Deconstructed aka “Fork” Tacos
These made an appearance after a scouts’ camping trip and then shortly thereafter entered the rotation at our house. Supporting ingredients are optional depending upon the tastes of your child/ren. The preparation process can be sped up with the aid of an able “sous-chef.” For a child who is old enough, it is also a good way to teach him/her knife skills. In the case of the main ingredients, I’d allow 1/3 to 1/2 cup per person, per serving. For the supporting ingredients, I’d allow 1/8 to 1/4 cup.

Prep Time: Allow an hour pulling things out of the refrigerator to putting dishes on the table. If you have assistance with chopping and prepping, it can take about 1/2 an hour.


Your favorite brand of Tortilla chips (any flavor will do)
1 lb. ground Beef (or ground turkey or cut up chicken)
1 packet Taco Seasoning or family favorite Mexican spice mix
1 16-oz. can refried Beans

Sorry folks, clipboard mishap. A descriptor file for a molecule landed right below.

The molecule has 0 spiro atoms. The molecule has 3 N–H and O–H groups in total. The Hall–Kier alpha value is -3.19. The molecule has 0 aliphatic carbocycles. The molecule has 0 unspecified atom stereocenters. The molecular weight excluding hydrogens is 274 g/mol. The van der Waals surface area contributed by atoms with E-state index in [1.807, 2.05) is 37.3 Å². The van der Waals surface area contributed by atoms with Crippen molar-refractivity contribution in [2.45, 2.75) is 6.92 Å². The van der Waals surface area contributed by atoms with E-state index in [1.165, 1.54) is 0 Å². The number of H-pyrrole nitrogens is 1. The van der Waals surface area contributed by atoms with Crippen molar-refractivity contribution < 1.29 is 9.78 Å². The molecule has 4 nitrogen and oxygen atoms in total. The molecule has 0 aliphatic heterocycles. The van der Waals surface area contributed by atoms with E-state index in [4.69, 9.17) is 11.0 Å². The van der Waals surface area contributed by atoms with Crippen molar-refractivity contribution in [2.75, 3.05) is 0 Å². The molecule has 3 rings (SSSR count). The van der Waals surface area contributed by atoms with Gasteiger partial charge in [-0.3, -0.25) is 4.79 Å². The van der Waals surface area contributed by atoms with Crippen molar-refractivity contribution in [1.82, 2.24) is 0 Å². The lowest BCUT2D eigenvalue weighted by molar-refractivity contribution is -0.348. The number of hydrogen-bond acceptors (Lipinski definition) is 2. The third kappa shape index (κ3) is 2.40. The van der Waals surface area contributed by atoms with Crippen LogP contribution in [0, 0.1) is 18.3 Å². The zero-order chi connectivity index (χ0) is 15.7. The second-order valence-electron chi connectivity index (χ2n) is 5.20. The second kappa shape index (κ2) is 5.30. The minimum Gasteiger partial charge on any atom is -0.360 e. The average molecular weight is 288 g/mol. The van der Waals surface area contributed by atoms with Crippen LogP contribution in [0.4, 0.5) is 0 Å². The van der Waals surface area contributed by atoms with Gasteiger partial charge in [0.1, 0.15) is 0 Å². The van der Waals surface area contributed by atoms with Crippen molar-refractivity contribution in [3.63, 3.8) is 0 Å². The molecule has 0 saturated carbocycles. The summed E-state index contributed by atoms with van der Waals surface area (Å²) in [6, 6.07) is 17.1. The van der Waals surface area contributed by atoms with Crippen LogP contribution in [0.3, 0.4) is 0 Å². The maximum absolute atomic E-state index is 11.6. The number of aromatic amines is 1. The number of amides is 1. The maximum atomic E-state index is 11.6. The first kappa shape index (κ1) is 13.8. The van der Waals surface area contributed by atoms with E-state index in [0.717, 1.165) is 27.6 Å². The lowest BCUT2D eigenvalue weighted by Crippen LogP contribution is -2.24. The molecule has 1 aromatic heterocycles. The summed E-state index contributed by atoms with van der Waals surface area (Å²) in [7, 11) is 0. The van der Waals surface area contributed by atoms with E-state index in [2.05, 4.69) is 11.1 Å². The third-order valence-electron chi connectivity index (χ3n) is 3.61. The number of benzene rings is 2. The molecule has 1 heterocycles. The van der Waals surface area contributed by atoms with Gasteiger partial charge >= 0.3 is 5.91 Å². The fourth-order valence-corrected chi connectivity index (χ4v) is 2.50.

2 cloves Garlic, chopped
1 4.5-oz. can chopped, Green Chilies
2 Tbsp Olive Oil
1 dash each Salt, Pepper, ground Cumin, ground Coriander
1 package Cheddar or mixed Mexican cheeses, finely grated


Cook meat and taco seasoning according to directions on the back of the packet. Prepare beans by heating up 2 tablespoons (Tbsp) olive oil, adding 2 cloves chopped garlic and 1 4.5-oz. can chopped green chilies. Sauté for 5 minutes before adding the beans. Mix together, cook for another five minute, and adjust salt, pepper, and ground cumin and coriander to taste. The supporting ingredients can be prepared at the same time as the meat and beans are cooking.